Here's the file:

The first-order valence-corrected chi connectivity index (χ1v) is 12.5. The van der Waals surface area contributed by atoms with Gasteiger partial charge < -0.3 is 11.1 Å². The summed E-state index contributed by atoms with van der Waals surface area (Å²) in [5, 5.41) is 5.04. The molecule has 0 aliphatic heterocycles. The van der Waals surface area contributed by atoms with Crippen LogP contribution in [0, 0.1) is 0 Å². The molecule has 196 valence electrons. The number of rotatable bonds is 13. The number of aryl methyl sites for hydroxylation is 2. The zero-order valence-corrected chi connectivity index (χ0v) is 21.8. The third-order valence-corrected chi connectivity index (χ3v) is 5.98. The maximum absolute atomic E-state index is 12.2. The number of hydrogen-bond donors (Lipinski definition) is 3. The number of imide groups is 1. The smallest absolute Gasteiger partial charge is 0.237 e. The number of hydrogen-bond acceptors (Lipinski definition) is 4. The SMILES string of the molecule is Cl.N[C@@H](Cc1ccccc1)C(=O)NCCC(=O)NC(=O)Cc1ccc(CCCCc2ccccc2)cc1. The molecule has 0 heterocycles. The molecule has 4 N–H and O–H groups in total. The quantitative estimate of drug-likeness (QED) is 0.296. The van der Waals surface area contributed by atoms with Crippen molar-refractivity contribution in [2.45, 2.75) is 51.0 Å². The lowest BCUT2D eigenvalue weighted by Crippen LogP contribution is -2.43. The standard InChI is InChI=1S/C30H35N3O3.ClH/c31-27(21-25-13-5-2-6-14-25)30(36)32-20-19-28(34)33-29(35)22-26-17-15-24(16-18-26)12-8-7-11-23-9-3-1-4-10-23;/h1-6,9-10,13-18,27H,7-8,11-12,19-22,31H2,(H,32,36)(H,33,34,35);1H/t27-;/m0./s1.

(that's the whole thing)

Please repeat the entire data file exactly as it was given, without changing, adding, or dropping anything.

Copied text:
The first-order valence-corrected chi connectivity index (χ1v) is 12.5. The van der Waals surface area contributed by atoms with Gasteiger partial charge < -0.3 is 11.1 Å². The summed E-state index contributed by atoms with van der Waals surface area (Å²) in [5, 5.41) is 5.04. The molecule has 0 aliphatic heterocycles. The van der Waals surface area contributed by atoms with Crippen LogP contribution in [0, 0.1) is 0 Å². The molecule has 196 valence electrons. The number of rotatable bonds is 13. The number of aryl methyl sites for hydroxylation is 2. The zero-order valence-corrected chi connectivity index (χ0v) is 21.8. The third-order valence-corrected chi connectivity index (χ3v) is 5.98. The maximum absolute atomic E-state index is 12.2. The number of hydrogen-bond donors (Lipinski definition) is 3. The number of imide groups is 1. The smallest absolute Gasteiger partial charge is 0.237 e. The number of hydrogen-bond acceptors (Lipinski definition) is 4. The SMILES string of the molecule is Cl.N[C@@H](Cc1ccccc1)C(=O)NCCC(=O)NC(=O)Cc1ccc(CCCCc2ccccc2)cc1. The molecule has 0 heterocycles. The molecule has 4 N–H and O–H groups in total. The quantitative estimate of drug-likeness (QED) is 0.296. The van der Waals surface area contributed by atoms with Crippen molar-refractivity contribution in [2.45, 2.75) is 51.0 Å². The lowest BCUT2D eigenvalue weighted by Crippen LogP contribution is -2.43. The standard InChI is InChI=1S/C30H35N3O3.ClH/c31-27(21-25-13-5-2-6-14-25)30(36)32-20-19-28(34)33-29(35)22-26-17-15-24(16-18-26)12-8-7-11-23-9-3-1-4-10-23;/h1-6,9-10,13-18,27H,7-8,11-12,19-22,31H2,(H,32,36)(H,33,34,35);1H/t27-;/m0./s1.